So the May issue of National Geographic caught my eye when I noticed that it covers “The New Food Revolution,” and asks the ultimate question: “Where will we find enough food for 9 billion?” Presenting a five-step plan, the authors aptly suggest reducing our agricultural footprint and deforestation, boosting yields of unproductive farms, using resources more efficiently, shifting our diets and reducing waste.
With respect to changing diets, our May issue covers novel protein sources, including insects. According to Gerard Klein Essink, director of The Netherlands-based Bridge2Food, “Edible insects contain high quality protein, vitamins and amino acids for humans. Insects have a high food conversion rate; for example, crickets need six times less feed than cattle, four times less than sheep and half as much as pigs and broiler chickens to produce the same amount of protein. Insects also emit less greenhouse gas and ammonia than conventional livestock and they can be grown on organic waste.”
Challenges to producing enough affordable food for people on Earth have progressed alongside our own evolution. For example, in the 19th century Thomas Malthus predicted population growth would outpace agricultural production and lead to mass starvation in Europe. However, he failed to account for the human response to the challenge, and the ingenuity that led to vast innovation in food production. In the 1960s the Green Revolution modernized our farming practices once again to deliver affordable food around the world.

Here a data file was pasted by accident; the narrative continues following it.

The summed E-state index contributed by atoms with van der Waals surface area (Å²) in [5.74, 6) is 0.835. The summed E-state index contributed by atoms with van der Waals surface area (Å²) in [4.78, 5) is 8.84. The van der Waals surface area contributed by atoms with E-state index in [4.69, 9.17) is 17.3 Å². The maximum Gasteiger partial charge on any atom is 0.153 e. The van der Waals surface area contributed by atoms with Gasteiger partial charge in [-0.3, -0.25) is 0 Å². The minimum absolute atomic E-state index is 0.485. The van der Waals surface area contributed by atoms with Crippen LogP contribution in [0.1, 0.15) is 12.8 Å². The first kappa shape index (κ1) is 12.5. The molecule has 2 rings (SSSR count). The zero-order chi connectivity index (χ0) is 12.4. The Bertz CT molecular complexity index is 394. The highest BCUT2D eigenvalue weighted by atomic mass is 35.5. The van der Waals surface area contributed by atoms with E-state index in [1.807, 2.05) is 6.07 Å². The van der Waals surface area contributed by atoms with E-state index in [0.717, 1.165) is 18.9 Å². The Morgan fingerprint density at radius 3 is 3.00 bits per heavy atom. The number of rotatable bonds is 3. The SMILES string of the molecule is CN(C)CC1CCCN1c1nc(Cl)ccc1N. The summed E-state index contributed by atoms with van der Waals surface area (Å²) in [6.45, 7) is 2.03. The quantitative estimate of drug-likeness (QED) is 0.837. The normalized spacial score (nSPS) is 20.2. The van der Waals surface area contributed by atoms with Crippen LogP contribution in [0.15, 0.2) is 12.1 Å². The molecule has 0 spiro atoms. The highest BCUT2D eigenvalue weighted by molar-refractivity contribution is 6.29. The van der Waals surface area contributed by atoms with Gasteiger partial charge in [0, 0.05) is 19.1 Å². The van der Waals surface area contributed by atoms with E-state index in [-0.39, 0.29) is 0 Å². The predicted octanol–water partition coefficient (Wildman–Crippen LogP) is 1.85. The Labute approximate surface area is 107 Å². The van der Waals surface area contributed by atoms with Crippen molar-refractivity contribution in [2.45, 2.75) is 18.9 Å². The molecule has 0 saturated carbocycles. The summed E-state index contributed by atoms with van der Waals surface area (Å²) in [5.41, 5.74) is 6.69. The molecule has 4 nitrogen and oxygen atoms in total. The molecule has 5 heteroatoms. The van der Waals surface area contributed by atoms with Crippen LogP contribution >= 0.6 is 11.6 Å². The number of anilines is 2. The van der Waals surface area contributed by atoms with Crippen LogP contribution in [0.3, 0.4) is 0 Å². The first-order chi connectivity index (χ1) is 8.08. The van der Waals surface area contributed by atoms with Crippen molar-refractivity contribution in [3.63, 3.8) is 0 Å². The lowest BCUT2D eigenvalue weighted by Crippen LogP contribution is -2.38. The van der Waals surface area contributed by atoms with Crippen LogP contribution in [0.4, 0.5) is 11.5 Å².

Today, among other obstacles facing modern society, global climate change will significantly shape the future of life on Earth. According to a recent report from the Intergovernmental Panel on Climate Change, “Impacts from recent climate-related extremes, such as heat waves, droughts, floods, cyclones, and wildfires, reveal significant vulnerability and exposure of some ecosystems and many human systems to current climate variability. Impacts of such climate-related extremes include alteration of ecosystems, disruption of food production and water supply, damage to infrastructure and settlements, morbidity and mortality, and consequences for mental health and human well-being. For countries at all levels of development, these impacts are consistent with a significant lack of preparedness for current climate variability in some sectors.”
There is no magic wand to wave at this problem. Our collective response to this looming threat will need to weave together carefully crafted policies—and then likely be reexamined and recrafted. As National Geographic stated, “We would be wise to explore all of the good ideas, whether from organic and local farms or high-tech and conventional farms, and blend the best of both.”